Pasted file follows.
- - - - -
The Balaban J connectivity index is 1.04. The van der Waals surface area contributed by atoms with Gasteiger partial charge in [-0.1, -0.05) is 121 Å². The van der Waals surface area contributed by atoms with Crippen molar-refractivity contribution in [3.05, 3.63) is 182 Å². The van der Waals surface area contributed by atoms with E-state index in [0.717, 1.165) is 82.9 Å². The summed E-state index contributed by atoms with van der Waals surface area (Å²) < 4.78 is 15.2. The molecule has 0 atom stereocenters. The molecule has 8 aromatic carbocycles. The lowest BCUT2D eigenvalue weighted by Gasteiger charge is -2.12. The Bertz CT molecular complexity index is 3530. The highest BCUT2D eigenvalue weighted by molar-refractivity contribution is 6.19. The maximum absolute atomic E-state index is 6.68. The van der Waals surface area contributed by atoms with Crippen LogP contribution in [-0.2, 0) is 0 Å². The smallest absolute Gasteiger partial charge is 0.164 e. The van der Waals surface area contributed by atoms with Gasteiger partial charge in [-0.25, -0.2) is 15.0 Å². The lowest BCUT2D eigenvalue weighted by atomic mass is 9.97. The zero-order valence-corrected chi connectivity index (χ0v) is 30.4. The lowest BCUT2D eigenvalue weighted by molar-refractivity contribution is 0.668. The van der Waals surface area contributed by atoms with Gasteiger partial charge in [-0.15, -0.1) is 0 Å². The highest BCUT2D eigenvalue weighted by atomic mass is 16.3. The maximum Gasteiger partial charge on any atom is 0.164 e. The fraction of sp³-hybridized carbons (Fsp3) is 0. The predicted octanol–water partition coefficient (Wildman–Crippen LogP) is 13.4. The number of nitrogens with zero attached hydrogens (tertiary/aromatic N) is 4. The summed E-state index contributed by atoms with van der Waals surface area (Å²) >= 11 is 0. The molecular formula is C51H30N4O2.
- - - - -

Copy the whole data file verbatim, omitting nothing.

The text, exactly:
The Balaban J connectivity index is 1.04. The van der Waals surface area contributed by atoms with Gasteiger partial charge in [-0.1, -0.05) is 121 Å². The van der Waals surface area contributed by atoms with Crippen molar-refractivity contribution in [3.05, 3.63) is 182 Å². The van der Waals surface area contributed by atoms with E-state index in [0.717, 1.165) is 82.9 Å². The summed E-state index contributed by atoms with van der Waals surface area (Å²) < 4.78 is 15.2. The molecule has 0 atom stereocenters. The molecule has 8 aromatic carbocycles. The lowest BCUT2D eigenvalue weighted by Gasteiger charge is -2.12. The Bertz CT molecular complexity index is 3530. The highest BCUT2D eigenvalue weighted by molar-refractivity contribution is 6.19. The maximum absolute atomic E-state index is 6.68. The van der Waals surface area contributed by atoms with Crippen LogP contribution in [-0.2, 0) is 0 Å². The smallest absolute Gasteiger partial charge is 0.164 e. The van der Waals surface area contributed by atoms with Gasteiger partial charge in [-0.25, -0.2) is 15.0 Å². The lowest BCUT2D eigenvalue weighted by atomic mass is 9.97. The zero-order valence-corrected chi connectivity index (χ0v) is 30.4. The lowest BCUT2D eigenvalue weighted by molar-refractivity contribution is 0.668. The van der Waals surface area contributed by atoms with Gasteiger partial charge in [-0.15, -0.1) is 0 Å². The highest BCUT2D eigenvalue weighted by atomic mass is 16.3. The maximum Gasteiger partial charge on any atom is 0.164 e. The fraction of sp³-hybridized carbons (Fsp3) is 0. The predicted octanol–water partition coefficient (Wildman–Crippen LogP) is 13.4. The number of nitrogens with zero attached hydrogens (tertiary/aromatic N) is 4. The summed E-state index contributed by atoms with van der Waals surface area (Å²) >= 11 is 0. The molecular formula is C51H30N4O2.